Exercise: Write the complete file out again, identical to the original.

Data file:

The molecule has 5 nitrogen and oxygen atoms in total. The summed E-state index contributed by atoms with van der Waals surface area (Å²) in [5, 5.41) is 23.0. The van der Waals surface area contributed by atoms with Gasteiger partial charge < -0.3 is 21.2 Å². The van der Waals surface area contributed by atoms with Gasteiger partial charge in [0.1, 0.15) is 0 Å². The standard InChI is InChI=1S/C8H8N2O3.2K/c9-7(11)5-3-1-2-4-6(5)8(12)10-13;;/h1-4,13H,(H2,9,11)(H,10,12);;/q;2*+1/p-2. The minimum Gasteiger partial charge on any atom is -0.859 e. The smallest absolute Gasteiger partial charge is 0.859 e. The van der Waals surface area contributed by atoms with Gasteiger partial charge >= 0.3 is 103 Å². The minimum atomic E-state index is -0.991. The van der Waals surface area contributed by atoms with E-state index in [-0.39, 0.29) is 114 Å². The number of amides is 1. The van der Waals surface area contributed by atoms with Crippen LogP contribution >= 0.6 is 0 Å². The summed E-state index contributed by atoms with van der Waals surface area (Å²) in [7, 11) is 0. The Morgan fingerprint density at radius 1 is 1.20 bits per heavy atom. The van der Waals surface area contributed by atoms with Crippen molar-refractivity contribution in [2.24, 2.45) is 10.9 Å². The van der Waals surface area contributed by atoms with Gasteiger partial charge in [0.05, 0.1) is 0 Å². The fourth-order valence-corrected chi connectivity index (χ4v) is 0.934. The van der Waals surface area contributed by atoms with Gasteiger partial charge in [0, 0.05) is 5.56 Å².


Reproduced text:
The molecule has 5 nitrogen and oxygen atoms in total. The summed E-state index contributed by atoms with van der Waals surface area (Å²) in [5, 5.41) is 23.0. The van der Waals surface area contributed by atoms with Gasteiger partial charge < -0.3 is 21.2 Å². The van der Waals surface area contributed by atoms with Gasteiger partial charge in [0.1, 0.15) is 0 Å². The standard InChI is InChI=1S/C8H8N2O3.2K/c9-7(11)5-3-1-2-4-6(5)8(12)10-13;;/h1-4,13H,(H2,9,11)(H,10,12);;/q;2*+1/p-2. The minimum Gasteiger partial charge on any atom is -0.859 e. The smallest absolute Gasteiger partial charge is 0.859 e. The van der Waals surface area contributed by atoms with Gasteiger partial charge >= 0.3 is 103 Å². The minimum atomic E-state index is -0.991. The van der Waals surface area contributed by atoms with E-state index in [-0.39, 0.29) is 114 Å². The number of amides is 1. The van der Waals surface area contributed by atoms with Crippen LogP contribution >= 0.6 is 0 Å². The summed E-state index contributed by atoms with van der Waals surface area (Å²) in [7, 11) is 0. The Morgan fingerprint density at radius 1 is 1.20 bits per heavy atom. The van der Waals surface area contributed by atoms with Crippen molar-refractivity contribution in [2.24, 2.45) is 10.9 Å². The van der Waals surface area contributed by atoms with Gasteiger partial charge in [0.05, 0.1) is 0 Å². The fourth-order valence-corrected chi connectivity index (χ4v) is 0.934. The van der Waals surface area contributed by atoms with Gasteiger partial charge in [0, 0.05) is 5.56 Å².